Recently I read an article about biography by Terry Eagleton in an old Harper’s Magazine (November 2007) - “Buried in the Life: Thomas Hardy and the Limits of Biographies,” a review of two Thomas Hardy biographies, one by Claire Tomalin and one by Ralph Pite.
Eagleton says that everyone must be born and almost everyone has to be educated, oppressed by parents, plagued by siblings, and launched into the world...” and so on. And at the end of all this we expire, he says. Using this template, he points out that biographies are based on biology.
When I read this, at first I thought he was totally knocking the genre. As I read on, I realized that what he is asking for is biographies that do more than just tell what a person had for breakfast, because for example, what Jane Austen had for breakfast “throws exceedingly little light on the fiction.” He makes a case for doing more than just giving a “blow-by-blow record of “what happened just after noon on July 21, 1889, and then what took place two hours later...” because this kind of writing means “the art gets buried in the life.”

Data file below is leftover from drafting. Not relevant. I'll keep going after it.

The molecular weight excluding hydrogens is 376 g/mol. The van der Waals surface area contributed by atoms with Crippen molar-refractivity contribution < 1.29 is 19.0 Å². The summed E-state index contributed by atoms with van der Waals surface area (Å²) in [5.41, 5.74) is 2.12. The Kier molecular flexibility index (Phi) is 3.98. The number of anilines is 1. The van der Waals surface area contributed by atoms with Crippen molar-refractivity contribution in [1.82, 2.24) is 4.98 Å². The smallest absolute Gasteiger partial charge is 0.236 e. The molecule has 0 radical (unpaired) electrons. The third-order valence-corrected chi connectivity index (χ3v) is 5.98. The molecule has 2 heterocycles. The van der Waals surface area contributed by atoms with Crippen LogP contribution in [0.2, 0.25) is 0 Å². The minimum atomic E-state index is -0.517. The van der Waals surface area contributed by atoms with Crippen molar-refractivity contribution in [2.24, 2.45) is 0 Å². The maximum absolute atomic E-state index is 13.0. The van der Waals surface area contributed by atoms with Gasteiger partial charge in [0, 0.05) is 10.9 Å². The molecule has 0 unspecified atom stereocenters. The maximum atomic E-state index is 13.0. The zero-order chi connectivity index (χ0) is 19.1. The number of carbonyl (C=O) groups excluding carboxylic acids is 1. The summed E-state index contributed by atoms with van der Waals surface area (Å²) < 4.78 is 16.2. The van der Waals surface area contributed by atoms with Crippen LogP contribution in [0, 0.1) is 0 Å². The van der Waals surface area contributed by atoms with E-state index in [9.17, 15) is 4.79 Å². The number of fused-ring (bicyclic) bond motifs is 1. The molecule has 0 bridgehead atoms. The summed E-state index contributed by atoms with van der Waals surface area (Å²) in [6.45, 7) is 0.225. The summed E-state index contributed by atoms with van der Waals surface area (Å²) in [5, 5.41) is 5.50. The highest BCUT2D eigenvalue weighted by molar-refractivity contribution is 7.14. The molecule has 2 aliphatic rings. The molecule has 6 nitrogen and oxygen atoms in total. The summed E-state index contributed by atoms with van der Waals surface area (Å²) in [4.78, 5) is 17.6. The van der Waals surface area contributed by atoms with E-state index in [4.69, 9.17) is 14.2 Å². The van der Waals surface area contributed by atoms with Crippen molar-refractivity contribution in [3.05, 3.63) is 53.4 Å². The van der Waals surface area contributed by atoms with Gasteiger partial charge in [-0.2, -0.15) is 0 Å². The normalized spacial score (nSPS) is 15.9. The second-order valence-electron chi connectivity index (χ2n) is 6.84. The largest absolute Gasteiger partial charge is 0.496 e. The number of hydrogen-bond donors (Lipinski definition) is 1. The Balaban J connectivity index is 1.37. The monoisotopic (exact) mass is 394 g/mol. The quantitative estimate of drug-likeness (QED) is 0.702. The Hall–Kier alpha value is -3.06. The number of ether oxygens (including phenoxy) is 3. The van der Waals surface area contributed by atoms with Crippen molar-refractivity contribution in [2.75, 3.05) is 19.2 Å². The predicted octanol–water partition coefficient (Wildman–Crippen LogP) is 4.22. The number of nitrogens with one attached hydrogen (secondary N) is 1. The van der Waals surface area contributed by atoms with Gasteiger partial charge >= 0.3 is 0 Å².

Eagleton made the case that a good biography portrays the times in which a person lived. I agree, and this is what I love about reading biographies. Years ago I read Kathleen Barry’s Susan B. Anthony: Te Biography of a Singular Feminist about this courageous woman who was a leader in the United States in the nineteenth century women’s movement. This book gave me a picture of nineteen-century American culture. It is a good example of a portrait of a person that expands to encompass the world in which she lived.
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